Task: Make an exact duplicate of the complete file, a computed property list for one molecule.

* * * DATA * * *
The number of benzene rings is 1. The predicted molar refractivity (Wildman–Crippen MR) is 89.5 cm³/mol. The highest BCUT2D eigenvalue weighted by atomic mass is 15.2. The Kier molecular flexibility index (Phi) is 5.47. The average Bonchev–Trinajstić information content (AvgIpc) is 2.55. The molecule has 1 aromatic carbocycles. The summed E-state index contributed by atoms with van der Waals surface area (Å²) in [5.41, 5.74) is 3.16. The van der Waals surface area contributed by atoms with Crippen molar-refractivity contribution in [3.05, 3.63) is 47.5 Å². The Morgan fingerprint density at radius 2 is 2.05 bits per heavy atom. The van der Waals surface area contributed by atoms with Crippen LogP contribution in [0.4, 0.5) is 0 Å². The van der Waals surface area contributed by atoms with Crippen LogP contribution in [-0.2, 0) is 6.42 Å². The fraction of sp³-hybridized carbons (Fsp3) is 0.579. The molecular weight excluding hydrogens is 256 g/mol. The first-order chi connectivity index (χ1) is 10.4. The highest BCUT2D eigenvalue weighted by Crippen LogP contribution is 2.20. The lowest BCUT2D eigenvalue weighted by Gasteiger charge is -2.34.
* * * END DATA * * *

The number of benzene rings is 1. The predicted molar refractivity (Wildman–Crippen MR) is 89.5 cm³/mol. The highest BCUT2D eigenvalue weighted by atomic mass is 15.2. The Kier molecular flexibility index (Phi) is 5.47. The average Bonchev–Trinajstić information content (AvgIpc) is 2.55. The molecule has 1 aromatic carbocycles. The summed E-state index contributed by atoms with van der Waals surface area (Å²) in [5.41, 5.74) is 3.16. The van der Waals surface area contributed by atoms with Crippen molar-refractivity contribution in [3.05, 3.63) is 47.5 Å². The Morgan fingerprint density at radius 2 is 2.05 bits per heavy atom. The van der Waals surface area contributed by atoms with Crippen LogP contribution in [0.4, 0.5) is 0 Å². The van der Waals surface area contributed by atoms with Crippen LogP contribution in [-0.2, 0) is 6.42 Å². The fraction of sp³-hybridized carbons (Fsp3) is 0.579. The molecular weight excluding hydrogens is 256 g/mol. The first-order chi connectivity index (χ1) is 10.4. The highest BCUT2D eigenvalue weighted by Crippen LogP contribution is 2.20. The lowest BCUT2D eigenvalue weighted by Gasteiger charge is -2.34.